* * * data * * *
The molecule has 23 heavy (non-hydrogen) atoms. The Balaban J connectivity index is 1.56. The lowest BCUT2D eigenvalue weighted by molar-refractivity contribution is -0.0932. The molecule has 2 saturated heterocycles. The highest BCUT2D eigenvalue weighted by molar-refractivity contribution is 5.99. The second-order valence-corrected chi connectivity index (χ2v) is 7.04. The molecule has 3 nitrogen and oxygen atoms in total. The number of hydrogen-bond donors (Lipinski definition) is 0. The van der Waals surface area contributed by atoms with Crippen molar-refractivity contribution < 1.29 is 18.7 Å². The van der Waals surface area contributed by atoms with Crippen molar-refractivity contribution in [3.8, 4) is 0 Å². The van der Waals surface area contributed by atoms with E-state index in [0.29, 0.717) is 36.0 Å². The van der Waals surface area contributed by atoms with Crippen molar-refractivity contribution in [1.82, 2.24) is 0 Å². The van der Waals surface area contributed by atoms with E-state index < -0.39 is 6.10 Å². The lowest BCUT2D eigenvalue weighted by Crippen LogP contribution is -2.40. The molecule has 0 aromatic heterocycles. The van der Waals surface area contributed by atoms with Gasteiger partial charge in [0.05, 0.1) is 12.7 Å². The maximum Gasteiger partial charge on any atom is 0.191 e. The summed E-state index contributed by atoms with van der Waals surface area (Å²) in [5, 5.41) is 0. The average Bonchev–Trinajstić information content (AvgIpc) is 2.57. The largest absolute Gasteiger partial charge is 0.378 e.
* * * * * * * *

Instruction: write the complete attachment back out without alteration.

The molecule has 23 heavy (non-hydrogen) atoms. The Balaban J connectivity index is 1.56. The lowest BCUT2D eigenvalue weighted by molar-refractivity contribution is -0.0932. The molecule has 2 saturated heterocycles. The highest BCUT2D eigenvalue weighted by molar-refractivity contribution is 5.99. The second-order valence-corrected chi connectivity index (χ2v) is 7.04. The molecule has 3 nitrogen and oxygen atoms in total. The number of hydrogen-bond donors (Lipinski definition) is 0. The van der Waals surface area contributed by atoms with Crippen molar-refractivity contribution < 1.29 is 18.7 Å². The van der Waals surface area contributed by atoms with Crippen molar-refractivity contribution in [3.8, 4) is 0 Å². The van der Waals surface area contributed by atoms with E-state index in [0.29, 0.717) is 36.0 Å². The van der Waals surface area contributed by atoms with Crippen molar-refractivity contribution in [1.82, 2.24) is 0 Å². The van der Waals surface area contributed by atoms with E-state index < -0.39 is 6.10 Å². The lowest BCUT2D eigenvalue weighted by Crippen LogP contribution is -2.40. The molecule has 0 aromatic heterocycles. The van der Waals surface area contributed by atoms with Gasteiger partial charge in [0.05, 0.1) is 12.7 Å². The maximum Gasteiger partial charge on any atom is 0.191 e. The summed E-state index contributed by atoms with van der Waals surface area (Å²) in [5, 5.41) is 0. The average Bonchev–Trinajstić information content (AvgIpc) is 2.57. The largest absolute Gasteiger partial charge is 0.378 e.